Dora B. Montefiore, New Age December 1903
Source: New Age, p. 810, 17 December 1903;
Transcribed: by Ted Crawford.
Amongst the many new womenrs clubs appealing at the present moment to public favour non shadows forth a more inviting programme for the woman worker in science, literature, or art than does the Lyceum Club, the initiative for which we owe to Miss Constance Smedley (the well-known novelist), its honorary secretary. I had a pleasant hour’s chat with Miss Smedley week or two ago in her flat in Victoria, and heard from her much about the human and sympathetic aims of the club, and of its most delightful plans for the future, which cannot, naturally, be set forth in a first prospectus. The prominently novel feature about the Lyceum will be its residential accommodation for bachelor women desiring a pied-à-terre in Central London. A certain number of rooms will be set aside for permanent residential members, and will be fitted up as bed-sitting-rooms, so that occupants may be able to work in the retirement of their own “home.” Membership will be confined to women who have published any original work in Literature, journalism, Science, Art, or Music; who have University qualifications; or who are wives or daughters of distinguished men. The ordinary club rooms will be provided, including two dining-rooms, one for members only, and the other for entertaining men and women guests. For the convenience of journalists and theatre-going members there will be chafing dish suppers under the direction of an American chef. Arrangements will also be made for the use by members of private carriages and messenger service at special rates.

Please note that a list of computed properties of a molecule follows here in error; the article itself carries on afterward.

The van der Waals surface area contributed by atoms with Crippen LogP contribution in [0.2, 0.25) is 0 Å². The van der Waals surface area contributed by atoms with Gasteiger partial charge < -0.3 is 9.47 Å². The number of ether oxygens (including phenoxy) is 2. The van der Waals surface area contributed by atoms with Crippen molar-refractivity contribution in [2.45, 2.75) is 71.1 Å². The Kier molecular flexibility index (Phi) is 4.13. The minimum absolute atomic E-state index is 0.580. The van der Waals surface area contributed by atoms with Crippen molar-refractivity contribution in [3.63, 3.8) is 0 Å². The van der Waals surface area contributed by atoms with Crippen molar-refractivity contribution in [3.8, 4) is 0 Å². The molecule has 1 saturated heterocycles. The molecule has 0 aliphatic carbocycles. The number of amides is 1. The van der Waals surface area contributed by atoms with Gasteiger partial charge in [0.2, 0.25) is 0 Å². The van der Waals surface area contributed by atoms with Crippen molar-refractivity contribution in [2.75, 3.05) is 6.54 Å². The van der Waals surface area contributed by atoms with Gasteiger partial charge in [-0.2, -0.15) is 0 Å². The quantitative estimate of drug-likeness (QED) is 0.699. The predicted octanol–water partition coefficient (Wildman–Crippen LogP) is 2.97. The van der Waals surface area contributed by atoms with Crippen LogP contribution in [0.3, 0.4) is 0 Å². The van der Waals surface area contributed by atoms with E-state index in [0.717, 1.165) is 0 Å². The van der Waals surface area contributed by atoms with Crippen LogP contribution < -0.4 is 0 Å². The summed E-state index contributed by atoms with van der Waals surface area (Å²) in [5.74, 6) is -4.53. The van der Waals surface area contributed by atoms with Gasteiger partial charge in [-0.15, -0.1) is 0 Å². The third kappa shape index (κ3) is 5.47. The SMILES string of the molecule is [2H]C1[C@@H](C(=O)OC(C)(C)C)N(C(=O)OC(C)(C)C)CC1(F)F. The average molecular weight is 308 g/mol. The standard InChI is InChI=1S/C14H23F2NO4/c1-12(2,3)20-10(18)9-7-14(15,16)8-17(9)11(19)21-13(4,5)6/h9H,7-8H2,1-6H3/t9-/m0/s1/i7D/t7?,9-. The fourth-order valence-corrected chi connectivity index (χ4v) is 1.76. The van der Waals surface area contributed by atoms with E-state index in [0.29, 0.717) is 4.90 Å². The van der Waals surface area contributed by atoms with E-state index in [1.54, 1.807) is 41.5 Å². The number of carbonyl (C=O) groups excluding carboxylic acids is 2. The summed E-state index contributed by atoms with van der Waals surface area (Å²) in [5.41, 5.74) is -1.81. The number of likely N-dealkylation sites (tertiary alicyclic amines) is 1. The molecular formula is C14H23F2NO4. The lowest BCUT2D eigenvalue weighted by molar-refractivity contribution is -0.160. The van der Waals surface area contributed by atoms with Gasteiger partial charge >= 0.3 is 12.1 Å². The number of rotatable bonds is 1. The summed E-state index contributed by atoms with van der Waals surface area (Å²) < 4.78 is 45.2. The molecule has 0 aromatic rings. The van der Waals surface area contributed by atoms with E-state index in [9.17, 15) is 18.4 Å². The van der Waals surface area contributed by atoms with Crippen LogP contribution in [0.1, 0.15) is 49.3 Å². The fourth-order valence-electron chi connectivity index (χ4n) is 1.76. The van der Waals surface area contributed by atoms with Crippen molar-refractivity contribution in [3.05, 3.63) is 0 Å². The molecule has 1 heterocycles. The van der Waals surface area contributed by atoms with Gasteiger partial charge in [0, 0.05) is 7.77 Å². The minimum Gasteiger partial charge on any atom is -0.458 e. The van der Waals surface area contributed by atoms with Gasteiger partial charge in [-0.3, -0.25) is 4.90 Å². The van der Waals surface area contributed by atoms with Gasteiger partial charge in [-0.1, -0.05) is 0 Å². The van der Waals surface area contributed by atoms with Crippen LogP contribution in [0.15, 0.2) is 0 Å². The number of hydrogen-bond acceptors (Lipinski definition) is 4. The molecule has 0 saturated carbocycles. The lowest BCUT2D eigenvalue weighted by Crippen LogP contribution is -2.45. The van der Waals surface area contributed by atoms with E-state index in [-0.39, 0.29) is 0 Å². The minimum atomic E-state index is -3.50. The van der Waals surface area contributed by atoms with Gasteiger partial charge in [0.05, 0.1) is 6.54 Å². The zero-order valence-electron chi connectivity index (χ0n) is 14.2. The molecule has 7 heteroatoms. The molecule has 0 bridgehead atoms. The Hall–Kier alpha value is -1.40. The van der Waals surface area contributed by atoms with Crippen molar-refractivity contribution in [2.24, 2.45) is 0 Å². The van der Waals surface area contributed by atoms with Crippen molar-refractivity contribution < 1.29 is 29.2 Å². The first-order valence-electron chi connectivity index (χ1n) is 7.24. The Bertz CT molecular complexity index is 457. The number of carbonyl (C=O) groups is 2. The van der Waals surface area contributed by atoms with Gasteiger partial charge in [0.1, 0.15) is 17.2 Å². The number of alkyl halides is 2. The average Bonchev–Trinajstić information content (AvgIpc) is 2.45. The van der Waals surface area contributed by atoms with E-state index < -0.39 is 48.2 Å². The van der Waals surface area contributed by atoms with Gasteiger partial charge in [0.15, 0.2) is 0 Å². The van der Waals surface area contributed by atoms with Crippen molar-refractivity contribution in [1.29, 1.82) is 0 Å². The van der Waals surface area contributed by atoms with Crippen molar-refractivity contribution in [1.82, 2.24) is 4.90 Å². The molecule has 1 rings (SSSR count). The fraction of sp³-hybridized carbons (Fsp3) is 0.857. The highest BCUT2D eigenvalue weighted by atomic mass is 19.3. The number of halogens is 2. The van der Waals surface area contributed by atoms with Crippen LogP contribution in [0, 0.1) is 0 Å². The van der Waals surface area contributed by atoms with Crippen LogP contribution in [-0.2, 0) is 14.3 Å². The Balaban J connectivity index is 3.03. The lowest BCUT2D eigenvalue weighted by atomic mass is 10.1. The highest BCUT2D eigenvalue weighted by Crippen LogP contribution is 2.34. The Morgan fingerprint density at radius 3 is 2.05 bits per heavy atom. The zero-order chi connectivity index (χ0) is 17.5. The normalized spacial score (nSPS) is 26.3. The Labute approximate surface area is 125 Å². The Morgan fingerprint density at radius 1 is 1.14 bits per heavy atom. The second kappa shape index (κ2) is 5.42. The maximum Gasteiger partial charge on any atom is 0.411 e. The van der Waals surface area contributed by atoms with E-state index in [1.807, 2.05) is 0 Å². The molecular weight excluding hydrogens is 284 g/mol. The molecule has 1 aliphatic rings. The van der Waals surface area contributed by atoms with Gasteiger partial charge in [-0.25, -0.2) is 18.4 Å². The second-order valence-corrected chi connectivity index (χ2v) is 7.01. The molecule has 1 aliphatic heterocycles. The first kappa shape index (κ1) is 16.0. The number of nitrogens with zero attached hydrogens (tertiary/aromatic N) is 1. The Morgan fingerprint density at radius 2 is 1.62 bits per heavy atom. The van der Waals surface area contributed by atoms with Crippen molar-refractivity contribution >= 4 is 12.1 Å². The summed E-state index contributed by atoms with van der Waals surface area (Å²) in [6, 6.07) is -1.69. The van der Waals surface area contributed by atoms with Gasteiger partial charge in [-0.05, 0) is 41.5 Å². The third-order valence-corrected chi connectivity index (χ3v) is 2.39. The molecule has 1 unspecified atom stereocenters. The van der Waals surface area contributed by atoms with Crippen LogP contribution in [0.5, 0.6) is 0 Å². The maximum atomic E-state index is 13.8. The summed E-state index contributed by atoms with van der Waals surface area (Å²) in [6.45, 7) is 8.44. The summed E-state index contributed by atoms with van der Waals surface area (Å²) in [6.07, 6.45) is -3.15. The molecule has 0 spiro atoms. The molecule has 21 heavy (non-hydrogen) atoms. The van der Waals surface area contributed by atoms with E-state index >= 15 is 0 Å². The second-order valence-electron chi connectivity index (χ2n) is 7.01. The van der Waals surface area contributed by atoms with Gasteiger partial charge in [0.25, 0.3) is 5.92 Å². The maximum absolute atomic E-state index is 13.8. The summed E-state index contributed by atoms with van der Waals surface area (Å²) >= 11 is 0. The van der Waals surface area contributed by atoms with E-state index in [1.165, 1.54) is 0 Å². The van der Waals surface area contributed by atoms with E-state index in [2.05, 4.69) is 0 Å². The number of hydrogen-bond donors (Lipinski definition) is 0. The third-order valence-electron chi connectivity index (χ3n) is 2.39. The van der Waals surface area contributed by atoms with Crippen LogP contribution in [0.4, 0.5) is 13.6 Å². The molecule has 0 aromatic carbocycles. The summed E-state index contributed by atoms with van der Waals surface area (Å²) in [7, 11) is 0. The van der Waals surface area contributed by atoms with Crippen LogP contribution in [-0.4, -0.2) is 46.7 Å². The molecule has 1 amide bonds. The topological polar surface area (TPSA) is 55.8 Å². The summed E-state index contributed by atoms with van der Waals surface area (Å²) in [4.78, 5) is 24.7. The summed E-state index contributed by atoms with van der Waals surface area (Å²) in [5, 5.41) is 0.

There is one department in contemplation in connection with the Lyceum Club which is intended permanently to benefit the literary and journalistic professions – the Information Bureau, which will be international in its character (as the membership is also to be international), and which will contain a complete register of the names and addresses of editors and publishers throughout the World, particulars of the class of work they accept, and the rates and times of payment for copy. There will also be a register of trustworthy literary agents in every country; of translators, with whom members may be put in direct communication; and a staff of linguists will be organised, who will undertake the translation of current articles and short stories. Further, there will be also available for members a register of researchers in the principal museums and libraries of Europe, America, and the Colonies; and credentials will be supplied to members travelling, in order that they may gain access to the museums and libraries of foreign cities. In order, further, to enhance the value of the club as a means of social, literary, and artistic fellowship at least two receptions will be given each year, to which distinguished guests from the literary, scientific, and artistic professions will be invited, and to which membership of the club will constitute invitation. The annual subscription will be £2 2s. for town and £1 1s. for country members, with an entrance fee of £1 1s. after the first 500 members have been admitted. When it is remembered that the club premises are to be situated near Charing Cross, that the scheme is formed with the intention of catering for the less known and less prosperous members of the literary profession, as well as for the more wealthy, and that Members from the Colonies, America, or foreign countries will have a house in London in which they may obtain introductions to their English confrères and practical help in the material details of their work, it is apparent what thoughtful and understanding minds have planned this latest departure in woman’s clubland, and how much the whole scheme is likely to help towards that solidarity among women which is doing so much to increase their usefulness and powers for good.